This technique works best if the only people offering treats to your dog are the veterinarian staff members. Avoid the temptation to give the dog treats yourself. You want the dog to connect going to the vet with getting treats from the staff.
As responsible pet owners, we know how important veterinary exams are for keeping our dogs and cats healthy. However, just because we know it’s for their own good doesn’t mean our pets will enjoy the vet visit. In fact, most pets don’t like going to the vet, which makes sense when you consider how stressful it must be for them. Aside from the fear of being in an unfamiliar environment, they encounter peculiar smells and sounds, other animals, and strangers in white coats touching, prodding and poking them. What’s to like about that? Nevertheless, there are things you can do to help your pet tolerate vet visits and keep their stress level down, which will help you stay calm too.
If the only time your pet rides in a car is on the way to the vet, it’s only natural they’ll become agitated. For dog owners, the solution is to bring them along when you run short errands (just don’t leave them in the car in the summer!), take them to a dog park often or to places that allow dogs such as pet stores. This can help curb their anxiety on trips to the vet. I’m not sure the same holds true for cats, aka notorious haters of cars in motion. I haven’t tried “practice rides” with my cats, mostly because subjecting myself to more of the heart-wrenching wails they make in the car doesn’t seem wise.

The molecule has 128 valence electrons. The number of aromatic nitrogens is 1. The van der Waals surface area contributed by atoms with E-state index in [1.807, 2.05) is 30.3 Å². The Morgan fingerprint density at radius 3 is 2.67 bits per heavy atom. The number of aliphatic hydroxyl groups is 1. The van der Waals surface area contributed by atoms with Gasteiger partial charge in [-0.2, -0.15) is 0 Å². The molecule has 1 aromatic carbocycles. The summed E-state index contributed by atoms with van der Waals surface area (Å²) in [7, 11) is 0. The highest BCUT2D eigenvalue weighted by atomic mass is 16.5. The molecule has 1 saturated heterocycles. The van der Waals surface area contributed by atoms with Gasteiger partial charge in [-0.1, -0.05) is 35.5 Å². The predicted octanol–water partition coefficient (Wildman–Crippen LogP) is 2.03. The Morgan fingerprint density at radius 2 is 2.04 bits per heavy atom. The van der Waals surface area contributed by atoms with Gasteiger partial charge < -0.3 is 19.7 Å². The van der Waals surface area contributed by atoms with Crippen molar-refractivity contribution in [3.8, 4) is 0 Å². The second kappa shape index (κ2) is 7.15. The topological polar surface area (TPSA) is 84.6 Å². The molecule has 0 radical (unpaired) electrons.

Keep Your Emotions in Check
As you’ve probably noticed, our pets are very much in tune with our emotions. If you are stressed and anxious about going to the vet, your pet will pick up on that – so try to stay as calm as you can before you set off, during the car ride and while you’re waiting to see the vet. Speaking words of encouragement in a soothing voice can help your pet to relax in the strange environment.
Pets find themselves in animal shelters for a number of reasons, but too often, they’re surrendered because of behavioral problems their owner couldn’t or wouldn’t deal with. Qualified veterinarians are applying their specialized knowledge in animal behavior and working with pet owners to help them solve bad behavior so a pet and his owner can stay together. Like an applied animal behaviorist, veterinary behaviorists are helping to solve behavioral problems and keeping pets out of shelters.
Dealing with a pet that has a behavioral problem is extremely frustrating for an owner who has no idea why their pet’s behavior has suddenly changed. When a once quiet dog barks insistently for no apparent reason, it can drive a loving pet owner, and their neighbors, up the wall. However, the dog does have a good reason and to him, it isn’t an unnatural behavior. A cat refusing to use her litter box may have a medical problem or is upset because of a change in the home. A veterinary behaviorist can step in to help a pet owner solve the mystery of why their dog is barking or why the cat isn’t using her litter box.
The personal opinions and/or use of trade, firm, corporation or brand names, in this blog is for the information and convenience of the reader. Such use does not constitute an official endorsement or approval by CANIDAE® Natural Pet Food Company of any product or service to the exclusion of others that may be suitable. All opinions in this blog are those of the individual authors and not necessarily of CANIDAE® Natural Pet Food Company.